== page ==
16. 16. An approach is usually tested on E. Evaluation a set of interfaces belonging to a particular domain. 16  How accurate extracted information is?  The system-generated segmented and tagged interface is compared with the manually segmented and tagged interface  The results are evaluated based on standard metrics (precision, recall, accuracy, etc).
  17. 17. SIGNIFICANCE: SIU is a pre-requisite Why SIU is Significant? for several advanced deep Web applications. 17  Researchers have proposed solutions to make the deep Web contents more useful to the users. These solutions can be divided into following categories based on goals:  To Increase Content Visibility on Search Engines  Building Dynamic Page Repository: Raghavan and Garcia-Molina (2001)  Building Database Content Repository: Madhavan et al. (2008)  To Increase Domain-specific Usability  Meta-search Engines: Wu et al. (2004), He et al. (2004), Chang, He and Zhang (2005), Pei et al. (2006), He and Chang (2003), and Wang et al. (2004)  To Attain Knowledge Organization  Derivation of Ontologies: Benslimane et al. (2007)  These solutions can only be materialized by leveraging the opportunities provided by search interface.
  18. 18. 18 LITERATURE REVIEW RESULTS Review Settings Reductionist Analysis Holistic Analysis Progress Made
  19. 19. ALIAS: For quick reference Literature Review Process each work is assigned an alias. 19  Reviewed research works that propose approaches for performing the SIU process in the context of the deep Web. S.No. Reference Alias 1 Raghavan and Garcia Molina (2001) LITE 2 Kalijuvee et al. (2001) CombMatch 3 Wu et al. (2004) FieldTree 4 Zhang et al. (2004) HSP 5 Shestakov et al.(2005) DEQUE 6 Pei et al. (2006) AttrList 7 He et al. (2007) LEX 8 Benslimane et al. (2007) FormModel 9 Nguyen et al. (2008) LabelEx
  20. 20. DIMENSION: facilitates comparison Literature Review Process among different works by placing them under the same umbrella 20  Review was done in 2 phases:  Reductionist Analysis: The works were decomposed into small pieces.  Each work was visualized as a 2-dimensional grid where the horizontal sections refer to stages of the SIU process. For each stage the works were analyzed in vertical degrees of analysis known as Stage-specific dimensions.  Holistic Analysis: Each work was studied in its entirety within a big picture context.  Composite dimensions were created out of the stage- specific dimensions.
  21. 21. A: Representation Reductionist Analysis : Representation B: Parsing C: Segmentation D: Segment Processing E: Evaluation Work Segment: Segment Contents Text Label: Form Meta-information 21 Element HSP Conditional Pattern: Attribute- 1:M name, Operator*, and Value+ DEQUE Field segment : f, Name(f), 1:1 JavaScript Functions, Label(f) Visible and invisible values, f = field Subinfo(F) = {action, method, enctype) Iset(F) =initial field set, that can be submittied without completing a form domain(f), type(f) F=form AttrList Attribute: Attribute-name, 1:1 Domain information for each attribute (set of description and form element values and data types) LEX Logical Attribute Ai: Attr-label L, 1:M site information and form constraint List of domain elements {Ej,…Ek}, (1:1 in case of Ai=(P, U, Re, Ca, DT, DF, VT) and element labels . “element label” Ai=ith attribute, :form element) P = layout order position, U = Unit, Re= relationship type, Ca = domain element constraint, DT = domain type, DF = default value, VT = value type Ei=(N, Fe, V, DV) N = internal name, Fe = format, V = set of values, DV = default value.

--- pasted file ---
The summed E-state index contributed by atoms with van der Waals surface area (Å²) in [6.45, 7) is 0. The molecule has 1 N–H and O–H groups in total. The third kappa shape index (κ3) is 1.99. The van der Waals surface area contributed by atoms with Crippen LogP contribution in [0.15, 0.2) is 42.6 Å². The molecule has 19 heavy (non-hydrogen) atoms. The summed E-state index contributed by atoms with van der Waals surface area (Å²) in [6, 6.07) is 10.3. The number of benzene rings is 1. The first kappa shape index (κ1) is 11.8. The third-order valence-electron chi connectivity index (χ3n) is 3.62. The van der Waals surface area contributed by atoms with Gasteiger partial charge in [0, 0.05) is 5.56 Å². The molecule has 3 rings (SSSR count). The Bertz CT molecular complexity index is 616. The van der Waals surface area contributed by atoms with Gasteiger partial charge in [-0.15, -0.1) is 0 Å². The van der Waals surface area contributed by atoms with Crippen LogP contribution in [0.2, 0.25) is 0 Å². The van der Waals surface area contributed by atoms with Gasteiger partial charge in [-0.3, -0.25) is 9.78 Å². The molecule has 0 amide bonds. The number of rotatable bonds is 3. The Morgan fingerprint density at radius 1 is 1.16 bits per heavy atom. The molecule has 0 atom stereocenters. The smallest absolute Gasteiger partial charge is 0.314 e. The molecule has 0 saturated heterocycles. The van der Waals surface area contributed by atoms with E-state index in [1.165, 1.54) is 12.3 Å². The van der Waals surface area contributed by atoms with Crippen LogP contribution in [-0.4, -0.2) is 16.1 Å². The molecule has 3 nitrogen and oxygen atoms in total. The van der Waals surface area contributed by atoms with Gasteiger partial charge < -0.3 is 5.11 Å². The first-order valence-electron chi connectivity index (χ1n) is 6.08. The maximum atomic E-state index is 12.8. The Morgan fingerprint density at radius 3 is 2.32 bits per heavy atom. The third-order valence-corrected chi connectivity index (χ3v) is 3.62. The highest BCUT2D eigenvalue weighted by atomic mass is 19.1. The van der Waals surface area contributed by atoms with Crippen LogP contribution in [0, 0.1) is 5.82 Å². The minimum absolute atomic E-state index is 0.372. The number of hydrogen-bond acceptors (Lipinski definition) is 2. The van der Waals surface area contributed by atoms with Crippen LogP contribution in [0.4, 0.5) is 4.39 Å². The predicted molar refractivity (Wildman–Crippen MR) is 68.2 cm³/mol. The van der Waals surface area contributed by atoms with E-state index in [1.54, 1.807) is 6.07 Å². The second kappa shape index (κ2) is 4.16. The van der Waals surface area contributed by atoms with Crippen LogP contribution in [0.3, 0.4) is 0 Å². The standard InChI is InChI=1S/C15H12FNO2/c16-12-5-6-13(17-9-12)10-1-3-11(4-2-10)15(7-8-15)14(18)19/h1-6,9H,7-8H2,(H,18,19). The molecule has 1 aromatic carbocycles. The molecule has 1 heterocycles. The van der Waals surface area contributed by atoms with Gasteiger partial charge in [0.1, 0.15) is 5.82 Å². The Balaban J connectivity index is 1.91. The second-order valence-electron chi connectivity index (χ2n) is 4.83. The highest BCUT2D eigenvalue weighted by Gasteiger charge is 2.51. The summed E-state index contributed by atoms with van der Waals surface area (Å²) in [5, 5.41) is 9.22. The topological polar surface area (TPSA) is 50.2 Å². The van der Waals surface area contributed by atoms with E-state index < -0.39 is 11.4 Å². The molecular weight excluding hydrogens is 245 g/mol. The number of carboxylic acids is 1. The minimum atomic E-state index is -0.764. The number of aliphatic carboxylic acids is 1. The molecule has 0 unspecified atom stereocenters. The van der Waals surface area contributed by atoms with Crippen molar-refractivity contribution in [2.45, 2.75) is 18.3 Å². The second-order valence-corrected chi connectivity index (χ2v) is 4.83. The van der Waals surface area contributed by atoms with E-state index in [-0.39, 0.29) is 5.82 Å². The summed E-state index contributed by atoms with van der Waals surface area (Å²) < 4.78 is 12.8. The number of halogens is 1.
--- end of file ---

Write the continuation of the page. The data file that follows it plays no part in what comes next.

22. 22. A: Representation B: Parsing Reductionist Analysis : Parsing C: Segmentation D: Segment Processing E: Evaluation 22 Work Input Mode Basic Step: Description Cleaning Up Resulting Structure LITE HTML source code Pruning Discard Images, Pruned Page And Isolate elements that ignore styling Visual Interface directly influence layout information such as of form elements and font size, font style, labels. and style sheets. CombMatch HTML source code Chunk Partitioning, and Stop Chunk List and Table finding meta-information Phrases(“optional”, Index List. Each chunk is about each chunk: Find “required”, “*”, Text represented as an 8- bounding HTML tags, and formatting HTML tags. tuple describing meta- text strings delimited by information. table cell tags, etc. DEQUE HTML text Preparing Form Ignore font size, Pruned Tree And Database: A DOM tree is typefaces, and styling Visual interface created for each FORM information. element LEX HTML source code Interface Expression String Generation: t=text, e = element, I=row delimiter (<BR>, <P>, or </TR>
  23. 23. A: Representation B: Parsing Reductionist Analysis: Segmentation C: Segmentation D: Segment Processing E: Evaluation 23 Work Problem Description Segmentation Criteria Technique CombMatch Assigning text Label to an Combination of string similarity Heuristics (String properties, input element and spatial similarity algorithms Proximity and Layout) HSP Finding the 3-tuple <attribute Grammar (set of rules) based on Rules (Best Effort Parser to name, operators, values> productions and preferences build a parse tree) LEX Assigning text labels to Ending colon, textual similarity Heuristics attributes, and assigning with element name, vertical (String Properties, Layout and element labels to domain alignment, distance, preference Proximity) elements to current row LabelEx Assigning text Label to a Classifiers (Naïve Bayes, and Supervised Machine Learning form element Decision Tree). Features considered include spatial features, element type, font type, internal, similarity, alignment, label placement, distance.